Larry Williams joined the Kappa Alpha Psi fraternity—but it wasn’t to live in a frat house or party with fraternity brothers. “I couldn’t afford to join when I was in college,” he says. “And I was concentrating on my studies to go to law school.”
Williams settled into his law career and got involved with Big Brothers and Warren Village. And he was “looking for something more substantial, so he could give back.” His father-in-law, Willie Williams, was a Kappa alumni and talked about their projects, which appealed to Williams. And by the time he joined in 1991, he says, “I could afford it.”
Williams participated in Kappa’s youth scholarship program, meeting with high school boys, offering classes for taking the ACT and SAT, and “helping young men of color adjust to society and prepare for society.” He became president of the chapter in 1997. “That’s when I learned about housing and what Kappa Tower I was doing for senior citizens.”
Denver alumni members in 1979 had come up with the idea of building an apartment for low income seniors; they opened the Kappa Tower I in 1984 at E. 22nd Ave. and Downing. “They were having constant conversations about building another tower—but it never came to life,” says Williams. “In 2015, I became president of Kappa Housing, Inc. I announced we’d build—and if it wasn’t started within 5 years, I would leave the position.”
Thus started Williams’ journey, together with his Board of Directors, to build another housing project that recently culminated in the opening of Kappa Tower II at Northfield and Central Park boulevards.
He took classes on how to access tax credits from the federal government that could be used to finance income-qualified housing. They visited other senior housing facilities and talked to architects about what could feasibly be built. They got plans drawn and forms filed and land donated. In 2018, they submitted the Kappa Tower II application to the Colorado Housing and Finance Authority (CHFA), the organization that looks at the most pressing housing needs in the state and decides who will get the federal tax credits that year.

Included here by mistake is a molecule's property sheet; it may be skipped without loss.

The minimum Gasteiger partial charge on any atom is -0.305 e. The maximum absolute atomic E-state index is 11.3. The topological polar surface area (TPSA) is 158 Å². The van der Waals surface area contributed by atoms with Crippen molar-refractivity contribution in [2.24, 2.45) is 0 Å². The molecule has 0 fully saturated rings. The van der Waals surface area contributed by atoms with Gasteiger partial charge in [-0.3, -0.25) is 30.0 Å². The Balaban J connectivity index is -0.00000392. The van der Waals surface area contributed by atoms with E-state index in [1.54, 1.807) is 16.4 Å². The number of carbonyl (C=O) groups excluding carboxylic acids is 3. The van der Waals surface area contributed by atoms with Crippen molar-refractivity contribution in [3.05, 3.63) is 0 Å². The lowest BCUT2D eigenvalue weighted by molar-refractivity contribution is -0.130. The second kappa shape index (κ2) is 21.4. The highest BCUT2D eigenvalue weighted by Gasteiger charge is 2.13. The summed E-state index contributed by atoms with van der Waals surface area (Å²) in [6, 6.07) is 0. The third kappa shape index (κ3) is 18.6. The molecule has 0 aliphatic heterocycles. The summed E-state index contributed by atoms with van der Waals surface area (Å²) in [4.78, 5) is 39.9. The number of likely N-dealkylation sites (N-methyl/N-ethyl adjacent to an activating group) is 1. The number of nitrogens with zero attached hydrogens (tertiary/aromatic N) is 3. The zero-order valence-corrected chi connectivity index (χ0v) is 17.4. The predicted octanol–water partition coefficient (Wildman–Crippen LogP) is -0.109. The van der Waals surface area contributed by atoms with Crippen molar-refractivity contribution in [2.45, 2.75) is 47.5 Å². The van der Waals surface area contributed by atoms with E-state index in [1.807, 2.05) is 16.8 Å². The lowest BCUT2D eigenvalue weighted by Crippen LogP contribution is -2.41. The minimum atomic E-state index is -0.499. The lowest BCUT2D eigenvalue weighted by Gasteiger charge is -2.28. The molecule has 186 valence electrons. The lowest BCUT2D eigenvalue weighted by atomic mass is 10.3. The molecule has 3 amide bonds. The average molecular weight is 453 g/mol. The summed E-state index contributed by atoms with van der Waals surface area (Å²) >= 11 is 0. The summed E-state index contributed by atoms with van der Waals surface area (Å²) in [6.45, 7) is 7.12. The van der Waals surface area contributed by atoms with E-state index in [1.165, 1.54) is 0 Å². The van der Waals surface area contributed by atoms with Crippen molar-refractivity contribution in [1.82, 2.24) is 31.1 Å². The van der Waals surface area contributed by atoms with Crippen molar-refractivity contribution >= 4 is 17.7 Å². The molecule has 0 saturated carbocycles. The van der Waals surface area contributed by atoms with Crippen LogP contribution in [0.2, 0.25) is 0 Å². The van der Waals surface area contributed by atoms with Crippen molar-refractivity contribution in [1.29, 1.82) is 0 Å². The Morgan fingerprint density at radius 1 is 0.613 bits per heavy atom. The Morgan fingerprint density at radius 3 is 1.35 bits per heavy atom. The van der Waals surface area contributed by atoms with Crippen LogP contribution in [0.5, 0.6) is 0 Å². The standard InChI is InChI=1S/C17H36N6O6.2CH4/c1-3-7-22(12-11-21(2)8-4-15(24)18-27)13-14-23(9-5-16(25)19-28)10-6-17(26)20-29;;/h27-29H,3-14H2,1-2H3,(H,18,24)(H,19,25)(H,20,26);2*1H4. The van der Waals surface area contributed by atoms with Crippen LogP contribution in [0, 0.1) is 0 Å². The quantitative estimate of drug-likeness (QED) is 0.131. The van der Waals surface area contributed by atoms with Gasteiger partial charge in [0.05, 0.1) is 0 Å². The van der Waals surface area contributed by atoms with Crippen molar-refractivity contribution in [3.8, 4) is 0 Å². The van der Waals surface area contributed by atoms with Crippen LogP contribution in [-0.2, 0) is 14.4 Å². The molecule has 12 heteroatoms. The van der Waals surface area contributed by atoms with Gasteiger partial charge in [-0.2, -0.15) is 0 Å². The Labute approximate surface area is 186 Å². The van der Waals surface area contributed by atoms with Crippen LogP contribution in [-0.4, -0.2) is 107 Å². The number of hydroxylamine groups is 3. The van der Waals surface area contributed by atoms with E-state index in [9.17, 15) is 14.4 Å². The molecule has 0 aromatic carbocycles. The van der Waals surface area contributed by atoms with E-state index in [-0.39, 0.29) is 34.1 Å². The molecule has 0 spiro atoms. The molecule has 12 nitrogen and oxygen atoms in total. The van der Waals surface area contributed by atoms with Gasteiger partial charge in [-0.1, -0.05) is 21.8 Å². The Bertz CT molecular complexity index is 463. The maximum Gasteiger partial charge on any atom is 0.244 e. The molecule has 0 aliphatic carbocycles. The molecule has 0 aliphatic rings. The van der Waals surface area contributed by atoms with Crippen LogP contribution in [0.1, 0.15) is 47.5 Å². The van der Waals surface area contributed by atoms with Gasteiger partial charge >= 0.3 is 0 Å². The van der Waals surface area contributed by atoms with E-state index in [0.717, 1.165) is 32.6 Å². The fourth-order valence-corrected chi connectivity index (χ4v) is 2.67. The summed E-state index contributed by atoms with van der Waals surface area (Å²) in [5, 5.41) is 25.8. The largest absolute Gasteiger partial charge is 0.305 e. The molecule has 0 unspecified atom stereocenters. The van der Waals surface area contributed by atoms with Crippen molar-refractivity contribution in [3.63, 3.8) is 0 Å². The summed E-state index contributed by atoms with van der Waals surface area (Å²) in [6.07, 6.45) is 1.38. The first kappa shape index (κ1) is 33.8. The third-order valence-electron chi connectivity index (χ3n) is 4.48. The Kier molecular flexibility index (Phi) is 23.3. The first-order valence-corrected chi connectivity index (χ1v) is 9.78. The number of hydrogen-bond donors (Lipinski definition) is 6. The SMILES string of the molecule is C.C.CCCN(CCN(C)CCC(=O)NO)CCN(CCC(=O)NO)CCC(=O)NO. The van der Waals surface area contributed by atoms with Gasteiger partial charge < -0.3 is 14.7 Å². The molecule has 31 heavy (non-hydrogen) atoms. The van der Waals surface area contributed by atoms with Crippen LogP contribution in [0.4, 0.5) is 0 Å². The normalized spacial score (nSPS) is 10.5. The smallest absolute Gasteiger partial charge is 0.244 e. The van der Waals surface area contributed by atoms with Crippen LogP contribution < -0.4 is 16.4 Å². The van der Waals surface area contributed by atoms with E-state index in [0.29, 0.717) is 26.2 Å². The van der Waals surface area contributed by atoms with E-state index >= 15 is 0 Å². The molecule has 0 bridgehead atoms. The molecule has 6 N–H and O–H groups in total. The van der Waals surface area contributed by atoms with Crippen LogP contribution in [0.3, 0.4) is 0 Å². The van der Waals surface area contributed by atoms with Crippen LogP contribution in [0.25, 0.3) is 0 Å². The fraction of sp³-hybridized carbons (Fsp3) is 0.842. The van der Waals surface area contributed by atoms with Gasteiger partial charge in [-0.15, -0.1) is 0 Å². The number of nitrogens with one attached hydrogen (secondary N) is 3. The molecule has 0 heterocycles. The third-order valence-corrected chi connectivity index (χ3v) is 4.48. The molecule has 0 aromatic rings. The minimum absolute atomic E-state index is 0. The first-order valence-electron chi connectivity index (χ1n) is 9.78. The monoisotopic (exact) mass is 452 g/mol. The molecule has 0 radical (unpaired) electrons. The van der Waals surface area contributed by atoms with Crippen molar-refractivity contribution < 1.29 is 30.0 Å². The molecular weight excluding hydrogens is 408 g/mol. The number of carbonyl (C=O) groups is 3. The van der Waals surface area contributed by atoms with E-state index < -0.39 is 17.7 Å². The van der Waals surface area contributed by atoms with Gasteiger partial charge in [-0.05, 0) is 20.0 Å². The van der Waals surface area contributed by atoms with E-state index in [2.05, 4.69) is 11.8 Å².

Kappa Tower II didn’t make the cut in 2018, but it did get chosen to receive the tax credits in 2019. Construction broke ground on February 28, 2020. Despite the limitations and new restrictions imposed by the pandemic, construction stayed on schedule, and they got their occupancy permit in March of 2021.
Kappa Tower II includes almost every feature and amenity that the Board of Directors identified as important for a successful project. They have spacious apartments residents can be proud to live in and wide halls where they can walk for exercise in winter, as well as a workout room. They got green construction and approval for a fence around the building so residents would feel safe. They have an outdoor space for a garden to grow food and flowers. A swimming pool is a block away, a bus stop is just outside the door, and a major shopping center is nearby. The service coordinator from Kappa Housing I, Joslyn Reese, will work with the residents, encouraging them to be involved and arranging the services they want, such as games, outings, exercise classes, healthy eating classes, and speakers.
The building has 70 one- and two-bedroom units, and Kappa Housing has land and plans for a second phase that will attach to the building in an L shape and add 30-40 more units within a few years.
Some units are still available. To qualify, residents must be age 62 and older with income at 30 to 60 percent of the area median income (AMI). For information contact Lawanda Dudley, the community manager at 720.688.1217.
Kappa Tower II was built by Alliance Construction and designed by Kephardt Architecture.
Photos for Front Porch by Christie Gosch.